The stuxnet virus changed the point of attack in the business from the seemingly very secure top end to the somewhat vulnerable middle ground. So, are we seeing the start of a revolution?

Certainly, when business managers understand the implications of “doing nothing” then it is inevitable that changes to system architectures will follow.

Stuxnet was a malicious and targeted attack, which is very difficult to protect against.

The structure of the virus is now in the public domain, so mutations of stuxnet remain a threat and it is realistic to assume that ‘copycat’ malware will appear in the coming years targeted at a whole range of plant and applications.

However most incidents are not as sophisticated as Stuxnet, but they can still have wide ranging consequences for the businesses under attack.

There are two fundamental factors to consider, “probability” and “risk” and it is the analysis of these two elements which should shape any organisation’s security strategy going forward.

It is generally accepted that “gateway PCs” found in many automation architectures, represent weak points and are vulnerable to potential malware attacks from “the outside” and also from CDs and USB sticks.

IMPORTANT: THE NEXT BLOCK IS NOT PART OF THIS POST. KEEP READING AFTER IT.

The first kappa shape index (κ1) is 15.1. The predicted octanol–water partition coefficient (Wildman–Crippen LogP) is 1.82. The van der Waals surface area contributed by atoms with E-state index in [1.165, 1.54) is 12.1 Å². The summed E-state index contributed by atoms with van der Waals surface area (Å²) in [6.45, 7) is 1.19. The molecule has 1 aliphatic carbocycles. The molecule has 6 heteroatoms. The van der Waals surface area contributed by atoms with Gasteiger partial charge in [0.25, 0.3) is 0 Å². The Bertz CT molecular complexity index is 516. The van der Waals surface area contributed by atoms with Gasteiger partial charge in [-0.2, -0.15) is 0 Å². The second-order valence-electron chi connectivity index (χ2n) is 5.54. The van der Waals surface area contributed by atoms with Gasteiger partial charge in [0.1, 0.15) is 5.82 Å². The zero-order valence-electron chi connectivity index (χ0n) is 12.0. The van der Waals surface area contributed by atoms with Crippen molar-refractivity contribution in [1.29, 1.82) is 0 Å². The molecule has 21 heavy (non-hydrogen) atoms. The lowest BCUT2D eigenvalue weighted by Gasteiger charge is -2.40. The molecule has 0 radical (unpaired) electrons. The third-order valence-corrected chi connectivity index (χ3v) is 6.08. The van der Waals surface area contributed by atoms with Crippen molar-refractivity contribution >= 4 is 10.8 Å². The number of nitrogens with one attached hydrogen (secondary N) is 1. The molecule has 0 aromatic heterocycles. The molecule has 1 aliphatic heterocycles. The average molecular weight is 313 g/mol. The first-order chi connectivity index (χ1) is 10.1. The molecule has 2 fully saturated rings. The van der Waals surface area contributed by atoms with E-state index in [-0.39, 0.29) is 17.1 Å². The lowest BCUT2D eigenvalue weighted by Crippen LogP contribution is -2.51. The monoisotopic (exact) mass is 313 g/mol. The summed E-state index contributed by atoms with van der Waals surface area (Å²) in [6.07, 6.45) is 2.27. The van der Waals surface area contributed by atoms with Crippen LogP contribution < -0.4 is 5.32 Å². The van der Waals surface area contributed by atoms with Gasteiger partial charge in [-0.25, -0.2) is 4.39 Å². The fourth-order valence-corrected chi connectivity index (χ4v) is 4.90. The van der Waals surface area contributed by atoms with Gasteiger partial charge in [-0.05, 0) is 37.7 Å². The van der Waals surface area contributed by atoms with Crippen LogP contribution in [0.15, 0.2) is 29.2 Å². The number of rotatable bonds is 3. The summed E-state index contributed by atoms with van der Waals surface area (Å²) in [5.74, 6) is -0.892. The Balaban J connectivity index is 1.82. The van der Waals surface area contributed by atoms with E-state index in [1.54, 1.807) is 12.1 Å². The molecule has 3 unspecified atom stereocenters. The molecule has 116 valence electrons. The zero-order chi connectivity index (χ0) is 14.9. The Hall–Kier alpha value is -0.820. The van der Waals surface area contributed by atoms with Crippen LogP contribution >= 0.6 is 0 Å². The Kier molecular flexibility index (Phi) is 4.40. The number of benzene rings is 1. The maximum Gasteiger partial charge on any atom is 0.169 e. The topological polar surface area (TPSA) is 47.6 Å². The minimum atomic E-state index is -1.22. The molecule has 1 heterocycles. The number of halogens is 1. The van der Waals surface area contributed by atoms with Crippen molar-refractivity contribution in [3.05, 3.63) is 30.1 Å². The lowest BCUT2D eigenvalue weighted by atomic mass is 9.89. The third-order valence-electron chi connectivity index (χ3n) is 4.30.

Many of these PCs are used as networked workstations and therefore often contain the software to change and program the PLCs beneath this layer. This makes them an attractive target for anyone wishing to disrupt operations. Couple to this is the fact that many of these PCs have in the past been poorly maintained in terms of security patches and often contain unsupported legacy versions of operating systems, raising the risk factor considerably.

These gateway PCs were originally included to provide visualisation/control (SCADA etc), data/alarm logging and the link between the plant/asset and the enterprise systems. Initially PLC technology was not capable of delivering these requirements in an acceptable way, in other words, there was no alternative to this architecture.

Clearly from an operational point of view, these requirements are still fundamental delivery points for any system architecture but there are now alternatives to the traditional methods.

Mitigation or Change?

Many IT security companies can provide products and services to mitigate against attacks on PC based systems. These solutions are fine and coupled with a good business security regime can help protect the perceived weak points in any architecture.

However it is important to understand that many of the recent cyber security offerings in the automation arena have concentrated on dealing with the problem rather than exploring how to minimise the problem happening in the first place!